Real estate ownershipi Planning
The Planning Act of Singapore is the primary legislation that provides the legal basis for land use planning and controls in Singapore. Pursuant to the Planning Act of Singapore, no person may develop land outside a conservation area without obtaining planning permission. Likewise, no person can subdivide land without first having obtained subdivision approval pursuant to the Planning Act of Singapore.
The statutory body responsible for carrying out such planning is the URA. The URA publishes a Master Plan every five years, which is a statutory land-use plan that will guide Singapore's development in the medium term (over the following 10 to 15 years). The latest Master Plan is the Master Plan 2014. The Master Plan designates the zoning and permissible uses of land in Singapore. It is important to check the permissible use of a property prior to its acquisition to ensure that it is in line with the purchaser's intended use. In this regard, purchasers would typically conduct legal requisitions with the planning authority as to the land use zoning of the property.
Where a change of use of a particular premise is desired, an application will have to be made to the URA for permission. If the application is successful, a tax, known as a development charge, will be levied on the applicant if the proposed development project increases the value of the land. Development charge rates for commercial properties have increased by 8.3 per cent on average while residential non-landed properties have increased by 9.8 per cent on average.
The effects of the cooling measures are most visible with non-landed residential property. Colliers reporting that 54 collective-sale tenders, of which seven with commercial components, have closed without a sale. As of 22 October 2018, 33 deals worth S$9.89 billion were completed, almost half fewer as compared to the same quarter in 2016 with 64 deals worth S$19.1 billion completed.ii Environment
JTC, which leases out most of the industrial land in Singapore, typically imposes environmental clean-up obligations on a lessee whose use of the land is potentially pollutive. If any such lessee wishes to assign its lease to a third party, JTC's consent is usually required. As part of its consent, JTC may require the lessee to conduct an environmental baseline study (to determine the extent of contamination of a particular site) and, if it deems it necessary, require the lessee to carry out an environmental clean-up before assignment of the lease.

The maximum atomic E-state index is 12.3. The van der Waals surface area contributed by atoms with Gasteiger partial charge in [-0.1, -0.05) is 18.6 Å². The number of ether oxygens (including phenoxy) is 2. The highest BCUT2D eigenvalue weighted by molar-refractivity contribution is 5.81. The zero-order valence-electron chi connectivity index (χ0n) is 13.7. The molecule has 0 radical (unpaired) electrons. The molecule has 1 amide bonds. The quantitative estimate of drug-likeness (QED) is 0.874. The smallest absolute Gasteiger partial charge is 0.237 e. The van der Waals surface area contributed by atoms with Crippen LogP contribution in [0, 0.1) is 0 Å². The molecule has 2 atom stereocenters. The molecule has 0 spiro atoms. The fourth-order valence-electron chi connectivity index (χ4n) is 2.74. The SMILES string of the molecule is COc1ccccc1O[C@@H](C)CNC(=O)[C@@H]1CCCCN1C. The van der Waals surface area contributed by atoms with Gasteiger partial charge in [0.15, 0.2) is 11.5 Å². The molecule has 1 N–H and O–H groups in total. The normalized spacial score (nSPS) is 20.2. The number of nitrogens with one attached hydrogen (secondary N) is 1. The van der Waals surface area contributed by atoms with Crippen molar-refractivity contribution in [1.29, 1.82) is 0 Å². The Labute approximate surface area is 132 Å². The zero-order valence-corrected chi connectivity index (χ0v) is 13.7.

Separately, under the Environmental Protection and Management Act of Singapore (EPMA), the occupier of any industrial or trade premises is required to maintain any fuel-burning equipment and any air pollution control equipment installed in or on the premises in an efficient condition, and ensure that such equipment is working in a proper and efficient manner. Failure to abide by these obligations would render the occupier guilty of an offence.iii Tax
Stamp duty is payable on the acquisition or disposal of immovable property situated in Singapore. The amount of stamp duty payable is computed on the purchase price or market value of the property, whichever is higher, and is payable within 14 days of the date of the instrument effecting the acquisition or disposal of such property (or, where the instrument is executed overseas, within 30 days of receipt of the instrument in Singapore). A penalty of up to four times the amount of unpaid duty can be imposed where there is a failure to pay such duty.
A purchaser is liable to pay buyer's stamp duty (BSD) and, if the property concerned is a residential property, also additional buyer stamp duty (ABSD).
Where the property concerned is a residential property acquired on or after 20 February 2010 and is disposed of within four years of its acquisition, seller's stamp duty (SSD) may be applicable. However, for properties acquired on or after 11 March 2017, SSD is only payable where it is disposed of within three years of its acquisition. The amount of SSD payable varies according to the holding period. With effect from 12 January 2013, SSD is also payable on industrial properties acquired on or after that date and sold or disposed of within three years.iv Finance and security
The most common forms of security over real estate situated in Singapore are the mortgage and the charge.
A mortgage operates by way of an outright conveyance of the borrower's title (as the owner of the property) in the property with a proviso that the lender will reconvey the property when the borrower has performed his or her obligations under the loan. Where separate title for the property has been issued, the mortgage must be registered with the Singapore Land Registry in the approved form. Where separate title for the property has not been issued, an assignment of the rights, title and interest under the relevant contract (for instance, a sale agreement) coupled with a mortgage-in-escrow is effected instead.
A charge creates a security interest in the property, but without an outright conveyance of the property itself. As with a mortgage, the formalities depend on whether the land is registered or unregistered, and whether separate title has been issued.
Other forms of security that are commonly taken over interests emanating from real estate situated in Singapore include an assignment of sale and rental proceeds, an assignment of insurances over property and debenture (fixed and floating charge over a company's assets).